Sunday, December 9, 2012

Unemployment rate falls when unemployed people are called "employed"

by Clifford F. Thies

Hurricane Sandy resulted in the deaths of 191 people, caused $60 billion of damage, left 40,000 Americans homeless, disrupted electric service to 5 million people, stranded travelers due to 20,000 canceled flights, and shut the New York Stock Exchange for two days. But, it didn't cause anybody to become unemployed.

According to the official definition of "employed," a person is counted as employed even if he or she didn't work during the reference, if they didn't work because they were (a) on vacation, (b) ill, (c) experiencing child care problems or were on maternity or paternity leave, (d) were involved in an industrial dispute, or (e) prevented from working by bad weather. Notice that? "Prevented from working by bad weather." Normally, this is the correct way to handle the disruption of work caused by weather. But, Sandy wasn't normal. How many of the people whose work was disrupted by Sandy will be able to soon return to work is a question for which the assumption of "all of them" is clearly incorrect.

Thus, the entire media was pawned by the Obama Administration in the most recent labor market report. "Unemployment down despite storm," is the banner headline of my local paper, with a by-line going to an "AP Economics Writer." I don't mean to single out the particular author. Nobody asked the right question when the Department of Labor issued its report.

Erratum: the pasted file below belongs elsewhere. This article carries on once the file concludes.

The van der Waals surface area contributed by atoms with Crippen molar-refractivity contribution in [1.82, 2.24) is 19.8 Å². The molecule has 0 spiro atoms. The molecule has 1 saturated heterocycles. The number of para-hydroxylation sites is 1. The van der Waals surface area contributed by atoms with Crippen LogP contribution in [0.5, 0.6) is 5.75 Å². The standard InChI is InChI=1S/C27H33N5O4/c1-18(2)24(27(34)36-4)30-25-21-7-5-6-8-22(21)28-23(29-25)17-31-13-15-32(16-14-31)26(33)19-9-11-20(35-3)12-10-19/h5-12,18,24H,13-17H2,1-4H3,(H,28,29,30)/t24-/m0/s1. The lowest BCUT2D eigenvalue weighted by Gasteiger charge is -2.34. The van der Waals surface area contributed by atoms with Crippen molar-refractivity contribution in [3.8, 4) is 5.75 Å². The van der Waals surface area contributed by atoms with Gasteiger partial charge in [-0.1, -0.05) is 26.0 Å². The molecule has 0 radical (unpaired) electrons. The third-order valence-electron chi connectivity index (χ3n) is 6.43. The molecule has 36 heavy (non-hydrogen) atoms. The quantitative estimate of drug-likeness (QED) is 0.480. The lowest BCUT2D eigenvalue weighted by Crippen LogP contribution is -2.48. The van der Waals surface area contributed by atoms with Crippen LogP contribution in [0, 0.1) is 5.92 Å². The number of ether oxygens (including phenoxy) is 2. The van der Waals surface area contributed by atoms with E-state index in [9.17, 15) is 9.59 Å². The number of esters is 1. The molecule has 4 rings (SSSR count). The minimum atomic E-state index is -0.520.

Considering that perhaps a hundred thousand people were incorrectly described as "employed," when they should have been described as "unemployed" in the just released November labor market report, the rest of the report makes sense. The unemployment rate went up as labor force participation and average hours worked went down. Another month, in our Obamanated economy, when more people lost hope of ever again finding a job, or else learned to eke out a living on part-time work supplemented by food stamps and other government assistance.

Dr. Thies is a professor of economics at Shenandoah Univ. in Virginia. Image -

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